You will find several of Richard's books on our reading list. He is, in my opinion, a thought leader in the field of Information Security. This is especially true of his ideas concerning Network Security Monitoring (NSM).
I encourage you all to take a look at the whole threaded conversation, but below is a copy and paste of my comment:
I'm not sure I'm really following you on this one. Are you suggesting that the 'point in time' doesn't matter?
I generally find your 'out of the box' thinking refreshing (and often inspiring); but, I think I'm missing your point. Or, perhaps I'm just not agreeing with you.
I can agree that we are facing 'on-going' campaigns of cyber-threats in many arenas, and that we need to plan with the big picture in mind. But even in a physical campaign of war; while we must have high level strategy that leads battlefield level tactics, we must win the individual 'point in time' conflicts (at least the key ones) in order to win the war. Wouldn't you agree?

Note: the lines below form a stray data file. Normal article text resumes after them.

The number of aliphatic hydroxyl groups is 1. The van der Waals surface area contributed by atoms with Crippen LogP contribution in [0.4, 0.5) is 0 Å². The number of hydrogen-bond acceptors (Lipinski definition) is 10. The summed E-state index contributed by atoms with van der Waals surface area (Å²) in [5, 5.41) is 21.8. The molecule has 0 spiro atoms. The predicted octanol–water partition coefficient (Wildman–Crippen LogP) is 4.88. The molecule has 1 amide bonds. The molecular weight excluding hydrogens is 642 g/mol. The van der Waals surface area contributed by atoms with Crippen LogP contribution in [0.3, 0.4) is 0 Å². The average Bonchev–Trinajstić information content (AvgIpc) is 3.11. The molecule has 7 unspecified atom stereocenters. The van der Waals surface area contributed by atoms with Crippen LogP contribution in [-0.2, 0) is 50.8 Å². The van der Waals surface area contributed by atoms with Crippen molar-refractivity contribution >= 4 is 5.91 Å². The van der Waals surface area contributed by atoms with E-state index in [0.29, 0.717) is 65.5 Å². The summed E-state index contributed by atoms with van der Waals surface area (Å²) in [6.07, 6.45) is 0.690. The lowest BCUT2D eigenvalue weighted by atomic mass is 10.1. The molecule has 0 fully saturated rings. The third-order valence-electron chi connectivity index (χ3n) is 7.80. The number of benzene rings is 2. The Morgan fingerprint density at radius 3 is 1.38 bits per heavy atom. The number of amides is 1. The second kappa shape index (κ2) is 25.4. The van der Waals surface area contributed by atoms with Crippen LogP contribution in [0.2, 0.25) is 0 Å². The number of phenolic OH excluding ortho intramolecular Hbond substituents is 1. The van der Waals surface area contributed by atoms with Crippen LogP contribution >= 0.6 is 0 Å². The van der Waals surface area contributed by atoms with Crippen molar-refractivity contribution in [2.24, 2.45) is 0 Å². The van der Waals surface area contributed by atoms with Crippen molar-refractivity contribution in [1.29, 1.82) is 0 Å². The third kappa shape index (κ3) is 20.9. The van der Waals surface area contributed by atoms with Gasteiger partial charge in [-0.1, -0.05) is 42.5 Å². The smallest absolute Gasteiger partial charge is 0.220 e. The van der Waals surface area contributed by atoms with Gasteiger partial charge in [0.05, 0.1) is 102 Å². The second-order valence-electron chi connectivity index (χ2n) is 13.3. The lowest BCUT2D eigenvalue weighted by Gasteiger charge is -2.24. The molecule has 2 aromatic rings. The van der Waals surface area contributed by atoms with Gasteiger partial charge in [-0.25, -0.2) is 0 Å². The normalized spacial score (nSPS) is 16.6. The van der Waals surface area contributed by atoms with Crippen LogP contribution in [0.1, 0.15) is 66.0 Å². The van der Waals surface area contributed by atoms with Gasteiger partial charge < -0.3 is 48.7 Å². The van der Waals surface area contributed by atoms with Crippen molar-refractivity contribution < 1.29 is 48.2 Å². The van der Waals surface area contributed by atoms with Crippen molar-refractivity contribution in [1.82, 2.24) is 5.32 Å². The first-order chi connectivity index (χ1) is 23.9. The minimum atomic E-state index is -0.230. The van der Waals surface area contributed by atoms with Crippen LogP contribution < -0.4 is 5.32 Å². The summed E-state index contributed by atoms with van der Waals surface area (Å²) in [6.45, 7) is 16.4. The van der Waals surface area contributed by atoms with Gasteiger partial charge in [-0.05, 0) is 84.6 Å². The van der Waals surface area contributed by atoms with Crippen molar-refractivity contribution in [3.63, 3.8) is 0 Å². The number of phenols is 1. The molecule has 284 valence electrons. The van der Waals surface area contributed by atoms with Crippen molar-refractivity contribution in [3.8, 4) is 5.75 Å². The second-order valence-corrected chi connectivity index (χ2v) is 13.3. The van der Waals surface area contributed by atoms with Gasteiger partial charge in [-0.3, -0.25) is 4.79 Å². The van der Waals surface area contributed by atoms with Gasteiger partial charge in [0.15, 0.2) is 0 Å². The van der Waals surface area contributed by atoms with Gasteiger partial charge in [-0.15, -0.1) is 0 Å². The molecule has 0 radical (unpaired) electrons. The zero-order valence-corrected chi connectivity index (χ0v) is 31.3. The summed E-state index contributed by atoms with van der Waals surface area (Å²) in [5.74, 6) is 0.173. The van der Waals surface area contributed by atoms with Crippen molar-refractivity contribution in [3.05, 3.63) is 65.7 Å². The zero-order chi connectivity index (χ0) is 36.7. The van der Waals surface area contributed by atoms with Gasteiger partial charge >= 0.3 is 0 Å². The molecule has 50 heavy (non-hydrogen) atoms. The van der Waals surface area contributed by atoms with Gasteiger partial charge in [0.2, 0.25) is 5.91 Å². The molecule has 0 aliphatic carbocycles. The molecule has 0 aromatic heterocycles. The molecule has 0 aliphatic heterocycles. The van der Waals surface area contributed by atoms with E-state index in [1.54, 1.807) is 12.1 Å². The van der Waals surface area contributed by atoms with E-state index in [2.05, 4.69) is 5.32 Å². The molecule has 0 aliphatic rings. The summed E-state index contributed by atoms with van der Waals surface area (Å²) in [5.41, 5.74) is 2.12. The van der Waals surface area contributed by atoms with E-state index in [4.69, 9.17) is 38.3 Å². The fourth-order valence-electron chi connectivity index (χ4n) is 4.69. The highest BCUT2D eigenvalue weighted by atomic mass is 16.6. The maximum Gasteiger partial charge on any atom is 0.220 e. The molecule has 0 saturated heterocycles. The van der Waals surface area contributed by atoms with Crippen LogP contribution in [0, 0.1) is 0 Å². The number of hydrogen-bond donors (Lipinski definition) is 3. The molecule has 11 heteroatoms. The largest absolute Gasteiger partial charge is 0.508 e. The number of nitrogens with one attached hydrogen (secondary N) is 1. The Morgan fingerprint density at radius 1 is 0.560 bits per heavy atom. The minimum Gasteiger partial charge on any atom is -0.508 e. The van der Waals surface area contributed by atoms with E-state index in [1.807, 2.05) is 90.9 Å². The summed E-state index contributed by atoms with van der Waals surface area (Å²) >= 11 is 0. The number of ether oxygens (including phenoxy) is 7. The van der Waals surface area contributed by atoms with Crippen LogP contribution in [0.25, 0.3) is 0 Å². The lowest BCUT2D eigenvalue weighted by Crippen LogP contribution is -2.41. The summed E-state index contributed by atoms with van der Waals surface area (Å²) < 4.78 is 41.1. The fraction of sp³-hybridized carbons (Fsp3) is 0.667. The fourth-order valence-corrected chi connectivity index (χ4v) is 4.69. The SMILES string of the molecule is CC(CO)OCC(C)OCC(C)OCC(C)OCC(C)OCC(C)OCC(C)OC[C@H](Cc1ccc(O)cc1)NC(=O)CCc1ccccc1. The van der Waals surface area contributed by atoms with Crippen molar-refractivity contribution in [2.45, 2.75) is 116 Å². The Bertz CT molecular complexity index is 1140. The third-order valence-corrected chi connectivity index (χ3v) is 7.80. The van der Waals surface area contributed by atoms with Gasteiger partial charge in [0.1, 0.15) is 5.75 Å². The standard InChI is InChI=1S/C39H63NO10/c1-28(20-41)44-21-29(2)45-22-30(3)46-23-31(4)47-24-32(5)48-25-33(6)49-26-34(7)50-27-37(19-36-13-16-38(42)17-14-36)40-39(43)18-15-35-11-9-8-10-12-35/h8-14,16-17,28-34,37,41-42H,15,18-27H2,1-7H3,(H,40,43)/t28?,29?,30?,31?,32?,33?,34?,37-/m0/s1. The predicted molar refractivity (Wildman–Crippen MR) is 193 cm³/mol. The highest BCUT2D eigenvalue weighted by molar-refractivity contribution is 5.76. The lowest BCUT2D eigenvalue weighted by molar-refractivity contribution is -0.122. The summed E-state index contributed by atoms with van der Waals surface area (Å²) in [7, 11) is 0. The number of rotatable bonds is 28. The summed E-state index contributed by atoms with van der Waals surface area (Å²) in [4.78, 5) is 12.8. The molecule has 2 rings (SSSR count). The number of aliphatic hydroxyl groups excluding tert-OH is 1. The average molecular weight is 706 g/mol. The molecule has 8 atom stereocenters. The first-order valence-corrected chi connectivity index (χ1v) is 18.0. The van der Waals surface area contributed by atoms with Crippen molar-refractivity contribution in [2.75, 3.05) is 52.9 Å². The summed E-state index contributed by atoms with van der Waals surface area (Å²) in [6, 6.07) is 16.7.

How does IT Security, or if you will allow the term cyber-warfare, differ? I have spent quite a bit of time converting Sun Tzu's The Art of War into IT Security wisdom. To me - his warfare consulting applies in cyberspace as well as physical terrain.
While Sun Tzu does advocate that the war is won or lost in the planning stage, before the enemy is even physically engaged; in the end, the best planning won't amount to a hill of beans if the boys in the trenches can't overcome their foes. That is IMHO the Zen aspect of IT Security - you have to be 'in the moment'.
From a Sun Tzu point of view, I believe that the lesson of his which most American companies that I've worked with are failing to heed is the "Know the Enemy, Know yourself." And of those two suggestions - it is actually the "know yourself" which is hurting the most. I could probably go on at the length of a book on that one... so I'll quit here ;)